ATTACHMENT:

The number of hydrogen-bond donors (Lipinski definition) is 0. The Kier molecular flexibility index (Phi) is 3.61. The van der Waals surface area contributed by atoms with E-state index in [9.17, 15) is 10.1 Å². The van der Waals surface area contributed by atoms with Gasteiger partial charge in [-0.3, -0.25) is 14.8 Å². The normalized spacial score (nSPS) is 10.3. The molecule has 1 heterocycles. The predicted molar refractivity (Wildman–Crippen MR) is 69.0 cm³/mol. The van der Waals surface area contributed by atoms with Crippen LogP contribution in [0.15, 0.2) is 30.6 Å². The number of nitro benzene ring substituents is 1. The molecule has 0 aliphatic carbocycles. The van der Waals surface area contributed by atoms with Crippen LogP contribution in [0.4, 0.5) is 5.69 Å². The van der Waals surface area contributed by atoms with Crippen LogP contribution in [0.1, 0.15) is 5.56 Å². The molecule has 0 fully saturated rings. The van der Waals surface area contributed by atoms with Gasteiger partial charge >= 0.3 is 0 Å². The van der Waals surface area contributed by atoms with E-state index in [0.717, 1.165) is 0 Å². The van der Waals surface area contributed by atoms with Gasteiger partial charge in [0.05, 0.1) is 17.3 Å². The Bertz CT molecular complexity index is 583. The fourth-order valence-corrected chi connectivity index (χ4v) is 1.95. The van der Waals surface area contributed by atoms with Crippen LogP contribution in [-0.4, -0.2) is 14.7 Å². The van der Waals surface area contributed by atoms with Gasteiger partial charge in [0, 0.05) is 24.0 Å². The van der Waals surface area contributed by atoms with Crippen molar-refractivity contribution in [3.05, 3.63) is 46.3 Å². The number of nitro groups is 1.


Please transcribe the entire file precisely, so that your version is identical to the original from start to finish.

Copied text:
The number of hydrogen-bond donors (Lipinski definition) is 0. The Kier molecular flexibility index (Phi) is 3.61. The van der Waals surface area contributed by atoms with E-state index in [9.17, 15) is 10.1 Å². The van der Waals surface area contributed by atoms with Gasteiger partial charge in [-0.3, -0.25) is 14.8 Å². The normalized spacial score (nSPS) is 10.3. The molecule has 1 heterocycles. The predicted molar refractivity (Wildman–Crippen MR) is 69.0 cm³/mol. The van der Waals surface area contributed by atoms with Crippen LogP contribution in [0.15, 0.2) is 30.6 Å². The number of nitro benzene ring substituents is 1. The molecule has 0 aliphatic carbocycles. The van der Waals surface area contributed by atoms with Crippen LogP contribution in [0.4, 0.5) is 5.69 Å². The van der Waals surface area contributed by atoms with Crippen LogP contribution in [0.1, 0.15) is 5.56 Å². The molecule has 0 fully saturated rings. The van der Waals surface area contributed by atoms with Gasteiger partial charge >= 0.3 is 0 Å². The van der Waals surface area contributed by atoms with E-state index in [0.717, 1.165) is 0 Å². The van der Waals surface area contributed by atoms with Gasteiger partial charge in [0.05, 0.1) is 17.3 Å². The Bertz CT molecular complexity index is 583. The fourth-order valence-corrected chi connectivity index (χ4v) is 1.95. The van der Waals surface area contributed by atoms with Crippen LogP contribution in [-0.4, -0.2) is 14.7 Å². The van der Waals surface area contributed by atoms with Gasteiger partial charge in [0, 0.05) is 24.0 Å². The van der Waals surface area contributed by atoms with Crippen molar-refractivity contribution in [3.05, 3.63) is 46.3 Å². The number of nitro groups is 1.